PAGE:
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IRRRB rebates taconite tax to mining companies

Commissioner Mark Phillips of the Iron Range Resources and Rehabilitation Board tells a Minnesota legislative panel Friday, March 18, 2016, that his agency is working to fix problems a year-long audit discovered in its loan and grant programs. (Fourm News Service photo by Don Davis)

DULUTH, Minn. — Minnesota's largest mining companies got some gifts a few days late this holiday season, but it was well worth the wait.

The Iron Range Resources and Rehabilitation Board on Wednesday doled out nearly $6 million in taconite tax rebates to mining companies. That's on top of nearly $3 million approved for the companies in October.

The companies pay a tax on every ton of taconite iron ore shipped out of the Iron Range. But the state gives some of that money back for construction projects.

The rebate, ordered by state lawmakers and dubbed the Taconite Economic Development Fund, is aimed at encouraging the companies to reinvest in their Minnesota properties. The companies have to match the state tax rebate dollar for dollar on projects that will help maintain or add employment.

In addition to approving rebates for ArcelorMittal's Minorca operations in Virginia, Minn., Northshore Mining in Silver Bay/Babbitt and U.S. Steel's Minntac plant in Mountain Iron, the IRRRB also approved rebates for two operations that were shuttered for all of 2016 and are expected to remain closed into 2017 — Mesabi Nugget near Hoyt Lakes and U.S. Steel's Keetac operations in Keewatin.

The 2016 rebates are based on taxes paid in 2015. Several of the projects improve operational efficiency or pollution control requirements.

Minorca's two proposed projects total $649,457; Northshore Mining will get $1.127 million; Minntac, the largest iron ore producer in the U.S., received a rebate of $3.257 million; Keetac received just over $1 million and Mesabi Nugget just over $12,000.

The IRRRB in October approved rebates of $1.876 million to Hibbing Taconite with the money going to help pay for a highway relocation for the operation to expand its mine. The board in October also approved $1.1 million for United Taconite with the money going toward its Forbes plant conversion to make a new customer-specific pellet called the Mustang.

Keetac officials 'hopeful' of reopening

Travis Kolari, Keetac plant manager for U.S. Steel, told the IRRRB Wednesday that he remains "very, very hopeful'' that the operation will reopen sometime soon but that demand and prices for specific steel products still haven't rebounded enough to warrant the extra iron ore production.

Many of Keetac's more than 400 employees have been out of work for more than 18 months, But Kolari said all Keetac managers remain working and that 49 Keetac workers are filling in at nearby Minntac. He said another 43 Keetac workers are now "temporary assignment'' elsewhere and that 13 employees remain on the job keeping Keetac ready to reopen.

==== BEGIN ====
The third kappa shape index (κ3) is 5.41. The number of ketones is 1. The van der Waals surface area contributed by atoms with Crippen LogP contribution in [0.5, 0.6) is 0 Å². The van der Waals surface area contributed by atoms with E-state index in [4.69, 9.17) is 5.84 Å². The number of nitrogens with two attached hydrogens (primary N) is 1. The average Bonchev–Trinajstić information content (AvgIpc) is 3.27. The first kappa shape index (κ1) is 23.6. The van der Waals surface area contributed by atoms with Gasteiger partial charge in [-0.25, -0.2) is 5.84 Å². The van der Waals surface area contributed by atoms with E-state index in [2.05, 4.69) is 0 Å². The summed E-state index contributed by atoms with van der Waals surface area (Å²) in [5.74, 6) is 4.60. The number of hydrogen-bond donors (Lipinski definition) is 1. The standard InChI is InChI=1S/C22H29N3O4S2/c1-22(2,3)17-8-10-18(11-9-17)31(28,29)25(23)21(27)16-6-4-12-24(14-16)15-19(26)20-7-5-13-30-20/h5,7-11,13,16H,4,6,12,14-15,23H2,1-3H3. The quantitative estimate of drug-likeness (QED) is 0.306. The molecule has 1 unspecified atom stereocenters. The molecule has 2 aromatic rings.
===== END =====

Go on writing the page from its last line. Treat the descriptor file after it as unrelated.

"Things are starting to look more favorable,'' Kolari said.

As the company has said in the past, Kolari tied the reopening of Keetac production to the status of U.S. Steel's Granite City Works near St. Louis which makes oil industry pipe.

Mesabi Nugget future 'still cloudy'

Officials of Mesabi Nugget told IRRRB members that their future remains uncertain and likely tied to higher pig iron prices.

The Hoyt Lakes area operation, and its Mining Resources iron ore concentrate feeder plant in Chisholm, have been closed since 2014 due to low iron and steel prices. Steel Dynamics said in May 2015 that the Minnesota operations likely would remain shuttered for two years.

About 200 people were laid off, although about 16 employees remain on the job, keeping the two facilities ready for a possible reopening.

"This project is an ongoing project; we're keeping the place ready to run,'' said Mark Lorenz, manager of Mining Resources operations.

Lorenz said the "situation is still cloudy'' for Mesabi Nugget until pig iron and scrap iron prices increase. Those prices, which dropped as low as $190 per ton in 2015, have rebounded to about $300 per ton but are still not high enough to warrant reopening the plant.

IRRRB gets more Republican influence

Wednesday's IRRRB meeting in Eveleth marked the last official duties for two state lawmakers. State Rep. Carly Melin, DFL-Hibbing, chose not to run for re-election, while state Sen. Tom Saxhaug, DFL-Grand Rapids, was defeated by a Republican in the November election.

Two other DFLers, Rep. Tom Anzelc, DFL-Balsam, and Rod Skoe, DFL-Clearbrook, also were defeated in November but did not attend Wednesday's meeting.

The IRRRB board consists of all the state senators and representatives elected from state senatorial or legislative districts in which one-third or more of the residents reside within the IRRRB's area of taxing and distribution authority — essentially a broad definition of the Iron Range. One additional state senator is appointed by the Senate, which in 2017 will be run by a Republican majority.

Joining Republican incumbent Rep. Dale Lueck of Aitkin on the board will be new Sen. Justin Eichorn, R-Grand Rapids, who defeated Saxhaug, and Rep. Sandy Lehman, R-Cohasset, who topped Anzelc.

Melin was the only DFLer replaced by another DFLer, Julie Sandstede of Hibbing.

When the Senate appointee is added (to replace Skoe), Republicans will make up a modern-day record four of the nine positions on the IRRRB.

"It was a great run and I think we did a lot of great things,'' Saxhaug said.